Designing Ourselves out of a Job – How Motorsports is benefitting from a new wave of technically proficient designers who know no limits

What previously required a developer, a UI/UX designer, and a marketing personnel is now being carried out at scale by passionate and highly invested individuals within the motorsports industry
Samuel Pawlak
Owner of Grand Prix Studio
May 10, 2022

TLDR: Modern web and no-code tools are becoming so efficient that the time/monetary cost to maintain and advance marketing agendas via a legacy system is only going to increase. As a result, what previously required a developer, a UI/UX designer, and a marketing personnel is now being carried out at scale by passionate and highly invested individuals within the motorsports industry vs large outside generalist agencies. This compression of information paired with their ability to execute at speed is bringing more efficient and tailored solutions to motorsports…And I promise I’m not just saying that because Ikoniqa Motorsports Studio is one of those studios doing just that. It’s a trend we’re now seeing across the board in multiple business sectors. Using our recent project with the Formula Race Promotions Series, we discuss how motorsports as a whole will benefit from this new wave of tech and designers, and why we aimed to quite literally design a system that made us obsolete.

Doing the Impossible First

Almost none of what was performed for this project would have been possible for a designer alone to do just 5 years ago. The barrier to entry on the technical development side of marketing and design is falling fast. Modern web and no-code tools have come a seriously long way in bringing what was previously only executable by a developer with a deep understanding of UI/UX and branding (A trio of skills almost no one possesses) to someone who only focuses solely on the marketing and design side (People like me). That’s not to say the suite of products we use is easy to play with, as there’s still a massive learning curve. However, compared to learning HTML, CSS, JavaScript, and how to make API calls…well, it’s definitely a lot easier than that.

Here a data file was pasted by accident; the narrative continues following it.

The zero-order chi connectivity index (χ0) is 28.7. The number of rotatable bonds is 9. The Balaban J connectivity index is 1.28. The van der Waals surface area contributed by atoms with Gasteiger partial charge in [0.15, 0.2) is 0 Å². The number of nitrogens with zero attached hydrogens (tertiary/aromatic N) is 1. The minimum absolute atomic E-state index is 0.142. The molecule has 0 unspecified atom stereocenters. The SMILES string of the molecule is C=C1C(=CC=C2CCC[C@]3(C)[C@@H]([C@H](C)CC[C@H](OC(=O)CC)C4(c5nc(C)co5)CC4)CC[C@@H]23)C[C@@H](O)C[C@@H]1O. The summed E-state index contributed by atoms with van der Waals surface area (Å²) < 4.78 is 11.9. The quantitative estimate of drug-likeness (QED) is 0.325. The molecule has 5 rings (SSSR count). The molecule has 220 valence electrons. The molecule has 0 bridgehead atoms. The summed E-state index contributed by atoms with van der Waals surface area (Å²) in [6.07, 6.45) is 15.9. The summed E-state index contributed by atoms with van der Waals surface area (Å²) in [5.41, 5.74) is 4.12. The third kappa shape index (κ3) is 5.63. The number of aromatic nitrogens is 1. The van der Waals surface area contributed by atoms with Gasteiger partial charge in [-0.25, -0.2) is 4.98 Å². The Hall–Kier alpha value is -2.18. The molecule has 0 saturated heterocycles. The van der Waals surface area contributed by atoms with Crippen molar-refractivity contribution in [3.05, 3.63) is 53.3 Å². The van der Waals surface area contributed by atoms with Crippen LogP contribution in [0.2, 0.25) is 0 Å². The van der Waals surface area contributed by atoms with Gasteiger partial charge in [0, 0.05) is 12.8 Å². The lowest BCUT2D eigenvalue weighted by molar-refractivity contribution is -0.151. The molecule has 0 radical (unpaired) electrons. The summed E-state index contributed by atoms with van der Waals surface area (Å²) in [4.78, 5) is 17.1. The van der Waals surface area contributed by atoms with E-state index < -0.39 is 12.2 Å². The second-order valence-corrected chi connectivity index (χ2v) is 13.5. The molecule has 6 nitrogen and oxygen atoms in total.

In practice, what these tools have done is removed the need for us to consider the difficulty in execution, thus letting us as designers focus more so on solving real problems and building amazing solutions for businesses, teams, or in this case, an SCCA sanctioned pro racing series. This also touches on a point I made in a recent video “The Future of Motorsports Broadcasting”, where I spoke about how technology is an inherently deflationary market force. The latter is a prime example of this, and Formula Race Promotions as a series has thus become a recent beneficiary of this force.

Logo Design layout of the FRP Logo and design process

Phase 1 – The FRP Brand

In our recent video on the topic, I gave a quick overview of how the FRP brand evolved, but I didn’t really touch on why. Why even bother creating brand elements, new logos, a new type face, new colorway, etc. The simple answer is, we needed to differentiate (from the typical racing series), communicate our value clearly, create a lasting brand identity that can be leveraged and identified for years to come, and provide the series’ participants and prospective participants with a much better and faster user experience. All in all, these positive advancements aim to grow the series through improved communication and marketability.